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Cycling spinal injury - Richard's story

Cyclists in traffic
I have now recovered enough compensation to make me financially secure for life. – Richard Ingham
On 17th September 2010 my life changed forever when I was injured in an accident as I cycled to work. I was 51 at the time and was left tetraplegic with severe daily neuropathic pain. I am now wheelchair dependant and have limited use of my hands. I was hospitalised and had intense rehabilitation for months after my accident.  

I had been a keen cyclist and was a member of British Cycling. Whilst I was in hospital BC referred me to Leigh Day as they specialise in very serious injuries. 

My lawyer obtained an early admission of liability from the defendant driver’s insurers who agreed to implement the rehabilitation code. By the time I was discharged from hospital Leigh Day had arranged a case manager for me, and 24/7 care so that I could be looked after at home. She had also found new rented accommodation for me since my pre-accident home was totally unsuitable for me and had to be sold. She organised a therapy regime, including hydrotherapy which eases my pain.

The value of my claim was in dispute and my lawyer started Court proceedings in 2012. Due to the severity of my injuries each side obtained numerous reports from experts in different fields - eight experts for each side.

My lawyers, Sally Moore and Lorna Bidston, explained to me that it was far from unusual for experts in the same fields to have very different opinions which they did in my case on key issues such as the level of care needed, the value of the accommodation claim and whether I should be able to recover for expensive items such as a home pool and an exoskeleton.

The defendant’s spinal expert suggested late in the day that I should have yet more intense rehabilitation arguing that I could be more independent which and thus less dependent on my carers. They hoped this would significantly reduce the very hefty annual cost of my care which they would be compensating. I therefore attended a two month residential rehabilitation course in Spring 2014.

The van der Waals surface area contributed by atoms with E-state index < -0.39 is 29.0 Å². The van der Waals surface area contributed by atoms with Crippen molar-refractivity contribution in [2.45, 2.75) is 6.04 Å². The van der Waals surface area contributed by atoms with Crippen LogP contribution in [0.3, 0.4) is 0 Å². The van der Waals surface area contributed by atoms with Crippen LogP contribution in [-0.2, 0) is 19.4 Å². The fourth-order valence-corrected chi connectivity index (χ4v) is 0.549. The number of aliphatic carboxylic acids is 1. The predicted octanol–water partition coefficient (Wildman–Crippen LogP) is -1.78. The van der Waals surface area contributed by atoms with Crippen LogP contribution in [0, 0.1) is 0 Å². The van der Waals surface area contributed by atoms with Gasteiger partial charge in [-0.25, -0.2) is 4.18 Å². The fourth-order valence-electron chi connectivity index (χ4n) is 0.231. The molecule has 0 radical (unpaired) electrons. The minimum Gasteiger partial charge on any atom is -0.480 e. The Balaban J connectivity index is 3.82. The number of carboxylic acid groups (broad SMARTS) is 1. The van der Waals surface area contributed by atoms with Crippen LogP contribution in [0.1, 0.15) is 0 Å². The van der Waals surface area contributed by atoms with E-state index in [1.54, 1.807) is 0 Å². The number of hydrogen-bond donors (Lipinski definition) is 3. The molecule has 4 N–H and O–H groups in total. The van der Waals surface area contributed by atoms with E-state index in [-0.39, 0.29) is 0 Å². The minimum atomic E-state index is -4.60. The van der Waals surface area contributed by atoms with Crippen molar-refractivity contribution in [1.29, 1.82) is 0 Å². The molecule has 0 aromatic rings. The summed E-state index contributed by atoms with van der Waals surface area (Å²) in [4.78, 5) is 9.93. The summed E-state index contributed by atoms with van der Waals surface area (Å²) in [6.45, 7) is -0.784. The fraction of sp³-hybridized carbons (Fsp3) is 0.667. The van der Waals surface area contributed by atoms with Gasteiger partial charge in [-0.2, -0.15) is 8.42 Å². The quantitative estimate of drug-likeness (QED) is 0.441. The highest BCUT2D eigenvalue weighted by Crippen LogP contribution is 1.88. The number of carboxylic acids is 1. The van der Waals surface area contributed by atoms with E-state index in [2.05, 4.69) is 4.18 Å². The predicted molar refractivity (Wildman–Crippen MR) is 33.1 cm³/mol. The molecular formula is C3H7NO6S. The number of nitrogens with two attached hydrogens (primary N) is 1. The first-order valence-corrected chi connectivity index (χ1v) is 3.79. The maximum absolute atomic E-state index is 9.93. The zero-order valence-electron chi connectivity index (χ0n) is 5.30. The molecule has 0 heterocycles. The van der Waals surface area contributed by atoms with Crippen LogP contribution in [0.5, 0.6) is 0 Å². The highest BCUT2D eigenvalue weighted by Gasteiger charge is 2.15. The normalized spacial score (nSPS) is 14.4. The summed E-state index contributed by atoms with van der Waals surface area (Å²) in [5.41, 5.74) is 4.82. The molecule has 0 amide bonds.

This backfired on the defendant as during the intensive rehab I had pain in my shoulders and elbows. This lead my treating spinal expert to recommend that in future virtually all my transfers should be hoisted ( instead of by sliding board) to protect my upper limbs from unnecessary wear and tear.  My manual handling expert advised that this meant two carers were required with a resulting significant increase in the cost of my care. The defendant’s experts disagreed.

I had lost my job due to my injuries and my care and case management was costing over six figures per year. My lawyers were able to obtain large interim payments throughout the case totalling £1.5 million which enabled me to cover my expenses including a private care team, my therapies, to buy a suitable car and equipment including a powered standing wheelchair which I use to  pursue my passion for outdoors photography. The high level of interim payments obtained also meant I could buy a house before my case settled. Leigh Day made Court applications when the defendant would not agree to the high sums requested. Leigh Day also arranged for a trust to be set up to hold my compensation so that my entitlement to DSS Benefits was not affected.

My accommodation claim was complicated. My lawyers explained that due to my shortened life expectancy the conventional legal approach would leave me with a significant shortfall in the sum I actually needed to buy a new home. They advised me on alternative/ novel types of accommodation claim.

In November 2014 the defendant made an offer which I rejected on my lawyers’ advice. The opposition argued, based on their expert evidence, that the clam was worth far less than the sums we put forward.

The defendant objected to some of my key evidence but my lawyers then made a successful application to get that helpful evidence in. My case settled through negotiation very soon after that victory and some three weeks before the value of my case was due to be decided by the Court. 

Leigh Day was able to negotiate a settlement which I am very happy with - it is nearly double the defendant’s previous offer. Thanks to the high interim payments Leigh Day obtained for me I did not feel under pressure to under-settle my case or to settle it  too early before the expert evidence was finalised.

I have now recovered enough compensation to make me financially secure for life. I can afford to have a new home built to my specification including a home hydrotherapy pool. My settlement includes annual payments for my lifetime to cover expenses such as care so that I do not have to worry about funds running out if I live longer than predicted.

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